If reproductive competition occurs within N. brichardi/pulcher groups, why is there cooperation between competing group members? This question is particularly interesting with regard to the role of helpers in brood care and defense against predators of young, as both behaviors demand substantial energy investment (Grantner and Taborsky 1998; Taborsky and Grantner 1998) and the latter is additionally risky (Martin and Taborsky 1997). There are two ways that natural selection might favor such behavior: kin selection, if the offspring produced in the territory are related to helpers (Hamilton 1964), or reciprocity, when helpers “pay” for being allowed to stay in the territory (Gaston 1978; Taborsky 1984). The former possibility is rather unlikely to be important for large helpers of this species, as the degree of relatedness between helpers and beneficiaries declines with a helper's age (Taborsky and Limberger 1981). In fact, breeders in the Kasakalawe population are exchanged so often (due to high predation pressure) that relatedness is rather low between large, sexually mature helpers and the young produced by the territory owners (Dierkes P and Taborsky M, unpublished data). “Paying for staying” is probably the ultimate reason why large helpers of N. brichardi/pulcher behave cooperatively within their family groups (Taborsky 1984, 1985). By doing so, helpers increase the productivity of breeders, while themselves gaining protection against predation (Taborsky 1984). At Kasakalawe, removal experiments revealed that helpers also may benefit from territory inheritance if breeders disappear (Balshine-Earn et al. 1998).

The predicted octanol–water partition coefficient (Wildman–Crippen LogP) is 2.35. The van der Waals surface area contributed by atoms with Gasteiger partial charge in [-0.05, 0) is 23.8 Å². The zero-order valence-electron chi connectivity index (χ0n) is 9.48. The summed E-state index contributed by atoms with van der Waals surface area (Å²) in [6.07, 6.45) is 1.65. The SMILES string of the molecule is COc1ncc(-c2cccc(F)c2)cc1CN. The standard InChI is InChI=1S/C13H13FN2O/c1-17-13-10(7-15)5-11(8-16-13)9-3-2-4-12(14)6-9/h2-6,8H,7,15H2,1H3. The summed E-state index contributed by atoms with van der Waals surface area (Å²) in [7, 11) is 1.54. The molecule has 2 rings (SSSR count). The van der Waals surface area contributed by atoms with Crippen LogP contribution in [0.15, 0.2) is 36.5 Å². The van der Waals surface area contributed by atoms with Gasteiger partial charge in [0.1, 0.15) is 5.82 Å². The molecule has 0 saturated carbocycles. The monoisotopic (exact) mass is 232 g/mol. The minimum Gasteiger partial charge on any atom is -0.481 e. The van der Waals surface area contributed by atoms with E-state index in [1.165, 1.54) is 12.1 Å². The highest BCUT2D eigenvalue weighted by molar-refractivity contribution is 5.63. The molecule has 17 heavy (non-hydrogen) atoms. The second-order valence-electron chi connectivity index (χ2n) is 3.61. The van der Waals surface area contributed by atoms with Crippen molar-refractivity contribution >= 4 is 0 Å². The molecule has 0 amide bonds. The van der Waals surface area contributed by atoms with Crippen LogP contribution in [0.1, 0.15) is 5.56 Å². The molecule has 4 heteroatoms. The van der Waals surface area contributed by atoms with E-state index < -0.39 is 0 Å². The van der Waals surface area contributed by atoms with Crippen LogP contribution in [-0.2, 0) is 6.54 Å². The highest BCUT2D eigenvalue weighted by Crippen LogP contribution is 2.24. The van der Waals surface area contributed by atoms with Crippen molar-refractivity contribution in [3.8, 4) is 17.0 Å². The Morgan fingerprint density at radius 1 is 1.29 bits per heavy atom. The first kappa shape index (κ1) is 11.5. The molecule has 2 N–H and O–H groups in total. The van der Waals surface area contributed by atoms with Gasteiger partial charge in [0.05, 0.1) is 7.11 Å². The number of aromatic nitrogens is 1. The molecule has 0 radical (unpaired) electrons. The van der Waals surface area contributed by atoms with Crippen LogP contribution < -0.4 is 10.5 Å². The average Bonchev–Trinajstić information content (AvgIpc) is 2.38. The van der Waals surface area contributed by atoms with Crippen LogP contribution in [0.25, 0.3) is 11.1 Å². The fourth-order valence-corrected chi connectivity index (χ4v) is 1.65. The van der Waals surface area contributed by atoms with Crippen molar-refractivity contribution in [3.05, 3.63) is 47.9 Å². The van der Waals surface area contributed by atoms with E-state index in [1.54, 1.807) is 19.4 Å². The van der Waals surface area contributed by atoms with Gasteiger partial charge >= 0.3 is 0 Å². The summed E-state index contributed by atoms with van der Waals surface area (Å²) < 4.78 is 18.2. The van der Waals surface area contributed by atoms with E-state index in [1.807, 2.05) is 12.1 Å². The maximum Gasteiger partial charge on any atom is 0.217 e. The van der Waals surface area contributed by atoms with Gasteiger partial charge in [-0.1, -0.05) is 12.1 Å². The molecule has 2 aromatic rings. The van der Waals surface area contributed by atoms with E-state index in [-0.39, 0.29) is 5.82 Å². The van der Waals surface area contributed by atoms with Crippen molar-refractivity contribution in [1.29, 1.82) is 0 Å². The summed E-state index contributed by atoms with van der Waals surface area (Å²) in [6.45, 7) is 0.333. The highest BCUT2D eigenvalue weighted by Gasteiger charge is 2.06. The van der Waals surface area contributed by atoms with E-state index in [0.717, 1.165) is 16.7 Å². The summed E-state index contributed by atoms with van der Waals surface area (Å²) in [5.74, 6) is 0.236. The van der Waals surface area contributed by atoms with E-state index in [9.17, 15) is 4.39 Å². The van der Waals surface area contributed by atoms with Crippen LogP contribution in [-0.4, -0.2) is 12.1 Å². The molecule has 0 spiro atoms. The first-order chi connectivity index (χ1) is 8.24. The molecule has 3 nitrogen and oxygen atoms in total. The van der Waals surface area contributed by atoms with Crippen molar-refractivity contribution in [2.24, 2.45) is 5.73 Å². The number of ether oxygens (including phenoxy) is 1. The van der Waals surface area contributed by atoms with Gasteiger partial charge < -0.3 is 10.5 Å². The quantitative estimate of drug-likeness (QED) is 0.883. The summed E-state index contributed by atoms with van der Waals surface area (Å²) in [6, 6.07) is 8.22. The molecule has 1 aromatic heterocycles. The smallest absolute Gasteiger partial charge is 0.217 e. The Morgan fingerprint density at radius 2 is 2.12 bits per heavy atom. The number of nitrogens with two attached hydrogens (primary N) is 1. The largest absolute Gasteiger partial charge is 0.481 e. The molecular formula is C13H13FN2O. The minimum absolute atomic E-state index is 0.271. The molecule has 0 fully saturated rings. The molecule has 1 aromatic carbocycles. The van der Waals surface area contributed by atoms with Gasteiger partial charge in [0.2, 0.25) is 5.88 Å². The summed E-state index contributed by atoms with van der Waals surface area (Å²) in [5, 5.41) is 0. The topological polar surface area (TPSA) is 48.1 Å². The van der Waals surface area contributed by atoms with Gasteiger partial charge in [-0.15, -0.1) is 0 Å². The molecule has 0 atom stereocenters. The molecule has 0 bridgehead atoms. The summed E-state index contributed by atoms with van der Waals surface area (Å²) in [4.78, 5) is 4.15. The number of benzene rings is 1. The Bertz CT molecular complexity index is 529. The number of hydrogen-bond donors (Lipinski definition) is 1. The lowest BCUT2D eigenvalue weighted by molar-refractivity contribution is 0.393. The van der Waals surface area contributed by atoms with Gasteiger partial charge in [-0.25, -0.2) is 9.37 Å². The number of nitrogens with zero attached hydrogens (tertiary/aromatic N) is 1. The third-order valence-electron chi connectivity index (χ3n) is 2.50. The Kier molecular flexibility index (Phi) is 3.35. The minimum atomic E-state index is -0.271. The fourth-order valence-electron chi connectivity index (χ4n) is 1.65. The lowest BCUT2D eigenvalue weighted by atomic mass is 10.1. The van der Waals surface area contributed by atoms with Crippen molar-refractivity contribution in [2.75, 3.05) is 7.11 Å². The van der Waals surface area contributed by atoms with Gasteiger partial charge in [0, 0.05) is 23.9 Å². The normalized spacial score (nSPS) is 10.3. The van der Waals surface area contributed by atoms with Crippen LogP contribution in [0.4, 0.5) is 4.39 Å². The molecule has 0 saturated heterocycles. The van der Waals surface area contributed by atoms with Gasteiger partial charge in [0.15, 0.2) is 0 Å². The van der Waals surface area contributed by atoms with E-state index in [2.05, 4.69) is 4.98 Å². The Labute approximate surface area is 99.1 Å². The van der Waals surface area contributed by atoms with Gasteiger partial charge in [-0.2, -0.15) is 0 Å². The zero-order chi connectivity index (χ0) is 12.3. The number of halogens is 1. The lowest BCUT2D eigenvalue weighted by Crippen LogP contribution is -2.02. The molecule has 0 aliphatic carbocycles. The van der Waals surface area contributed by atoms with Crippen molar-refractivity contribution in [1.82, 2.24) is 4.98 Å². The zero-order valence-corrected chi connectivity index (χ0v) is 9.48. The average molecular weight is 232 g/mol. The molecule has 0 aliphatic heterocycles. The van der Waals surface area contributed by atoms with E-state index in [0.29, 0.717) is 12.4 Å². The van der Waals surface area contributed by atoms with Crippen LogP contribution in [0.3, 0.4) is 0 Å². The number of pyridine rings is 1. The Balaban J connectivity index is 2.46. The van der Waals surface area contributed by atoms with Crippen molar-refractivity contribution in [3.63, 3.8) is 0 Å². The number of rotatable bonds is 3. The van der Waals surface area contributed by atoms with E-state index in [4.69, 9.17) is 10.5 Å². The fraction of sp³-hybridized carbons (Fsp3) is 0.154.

Neolamprologus multifasciatus